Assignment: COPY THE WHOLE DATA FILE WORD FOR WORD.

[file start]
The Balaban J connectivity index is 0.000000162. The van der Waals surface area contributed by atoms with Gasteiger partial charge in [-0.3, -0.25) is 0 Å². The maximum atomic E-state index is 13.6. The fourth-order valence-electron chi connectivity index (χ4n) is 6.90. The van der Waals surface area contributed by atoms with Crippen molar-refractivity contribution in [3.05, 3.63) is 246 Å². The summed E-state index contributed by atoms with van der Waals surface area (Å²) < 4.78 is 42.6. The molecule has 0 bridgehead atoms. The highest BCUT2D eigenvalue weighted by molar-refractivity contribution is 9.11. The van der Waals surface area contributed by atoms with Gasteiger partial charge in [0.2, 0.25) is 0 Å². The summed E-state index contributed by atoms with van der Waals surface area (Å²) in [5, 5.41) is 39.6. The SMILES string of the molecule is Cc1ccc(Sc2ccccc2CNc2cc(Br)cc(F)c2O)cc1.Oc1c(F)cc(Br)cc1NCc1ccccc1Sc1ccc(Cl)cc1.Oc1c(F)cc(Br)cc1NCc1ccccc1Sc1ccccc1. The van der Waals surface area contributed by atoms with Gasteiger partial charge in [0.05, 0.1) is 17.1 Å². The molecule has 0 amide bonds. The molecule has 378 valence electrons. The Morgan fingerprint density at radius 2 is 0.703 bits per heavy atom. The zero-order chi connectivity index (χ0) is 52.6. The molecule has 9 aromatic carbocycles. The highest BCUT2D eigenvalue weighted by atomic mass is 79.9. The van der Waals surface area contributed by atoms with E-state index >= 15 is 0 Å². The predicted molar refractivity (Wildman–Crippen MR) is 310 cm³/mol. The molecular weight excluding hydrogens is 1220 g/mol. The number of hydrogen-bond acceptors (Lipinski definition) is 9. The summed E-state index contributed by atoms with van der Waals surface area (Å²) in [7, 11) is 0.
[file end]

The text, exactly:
The Balaban J connectivity index is 0.000000162. The van der Waals surface area contributed by atoms with Gasteiger partial charge in [-0.3, -0.25) is 0 Å². The maximum atomic E-state index is 13.6. The fourth-order valence-electron chi connectivity index (χ4n) is 6.90. The van der Waals surface area contributed by atoms with Crippen molar-refractivity contribution in [3.05, 3.63) is 246 Å². The summed E-state index contributed by atoms with van der Waals surface area (Å²) < 4.78 is 42.6. The molecule has 0 bridgehead atoms. The highest BCUT2D eigenvalue weighted by molar-refractivity contribution is 9.11. The van der Waals surface area contributed by atoms with Gasteiger partial charge in [0.2, 0.25) is 0 Å². The summed E-state index contributed by atoms with van der Waals surface area (Å²) in [5, 5.41) is 39.6. The SMILES string of the molecule is Cc1ccc(Sc2ccccc2CNc2cc(Br)cc(F)c2O)cc1.Oc1c(F)cc(Br)cc1NCc1ccccc1Sc1ccc(Cl)cc1.Oc1c(F)cc(Br)cc1NCc1ccccc1Sc1ccccc1. The van der Waals surface area contributed by atoms with Gasteiger partial charge in [0.05, 0.1) is 17.1 Å². The molecule has 0 amide bonds. The molecule has 378 valence electrons. The Morgan fingerprint density at radius 2 is 0.703 bits per heavy atom. The zero-order chi connectivity index (χ0) is 52.6. The molecule has 9 aromatic carbocycles. The highest BCUT2D eigenvalue weighted by atomic mass is 79.9. The van der Waals surface area contributed by atoms with E-state index >= 15 is 0 Å². The predicted molar refractivity (Wildman–Crippen MR) is 310 cm³/mol. The molecular weight excluding hydrogens is 1220 g/mol. The number of hydrogen-bond acceptors (Lipinski definition) is 9. The summed E-state index contributed by atoms with van der Waals surface area (Å²) in [7, 11) is 0.